When the New York Public Library’s Rose Reading Room reopens after a two-year renovation at its Fifth Avenue branch on October 5, there will be a highly efficient addition welcoming visitors—a "book train." That’s what the NYPL is affectionately calling its new conveyer system, designed by Gensler, which will transport books from its newly-expanded storage facility below Bryant Park to the library.
The system itself will go live beginning the week of October 3, and the train will then be able to deliver materials to two locations in the library—one on the first floor, and the other at the Rose Reading Room come October 5.
This "book train" contains a total of 24 individual cars that run on rails and can travel both vertically and horizontally. The train will pick up materials from the Milstein Research Stacks, which is now spread out over two levels and can hold four million volumes of research materials, and make its way to the main library.
The trip from the stacks to the Rose Reading Room takes about five minutes, but this could potentially take longer with materials as the library staff has to load them on to the train first after they receive requests.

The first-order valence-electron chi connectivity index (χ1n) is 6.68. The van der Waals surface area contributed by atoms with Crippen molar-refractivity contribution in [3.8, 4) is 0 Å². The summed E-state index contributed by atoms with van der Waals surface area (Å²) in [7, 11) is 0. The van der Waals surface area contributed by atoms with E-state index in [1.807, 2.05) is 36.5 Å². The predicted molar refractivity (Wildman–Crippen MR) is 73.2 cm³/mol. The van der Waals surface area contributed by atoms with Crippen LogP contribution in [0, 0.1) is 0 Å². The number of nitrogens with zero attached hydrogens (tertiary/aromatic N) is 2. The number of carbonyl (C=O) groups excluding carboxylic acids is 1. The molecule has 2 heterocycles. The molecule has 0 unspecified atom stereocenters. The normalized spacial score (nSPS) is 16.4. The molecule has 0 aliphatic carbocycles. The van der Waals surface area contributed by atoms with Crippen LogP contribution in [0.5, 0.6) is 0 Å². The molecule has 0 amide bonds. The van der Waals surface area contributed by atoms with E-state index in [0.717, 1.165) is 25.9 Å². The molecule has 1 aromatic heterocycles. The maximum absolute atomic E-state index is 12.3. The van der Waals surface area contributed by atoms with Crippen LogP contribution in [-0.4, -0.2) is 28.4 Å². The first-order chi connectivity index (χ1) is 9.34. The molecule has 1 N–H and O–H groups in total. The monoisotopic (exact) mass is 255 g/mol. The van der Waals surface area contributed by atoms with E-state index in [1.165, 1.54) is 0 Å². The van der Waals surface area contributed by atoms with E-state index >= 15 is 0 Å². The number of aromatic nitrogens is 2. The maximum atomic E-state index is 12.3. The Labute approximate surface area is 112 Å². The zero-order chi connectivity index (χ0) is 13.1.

Some fun facts about this train: Each of the cars can carry up to 30 pounds of material, they move at 75 feet per minute, they can be tracked using electronic sensors, and they were built at a cost of $2.6 million.
"Our priorities include preserving our materials and making them increasingly accessible to the public in an inspiring space for research," Matt Knutzen, the director of the Humanities and Social Sciences Research Divisions within the Stephen A. Schwarzman Building, said in a statement. "Our recent storage expansion, our restoration of the Reading Room, and the installation of this system are all elements of that work."
Now check out the train in action (courtesy of NYPL and Gothamist).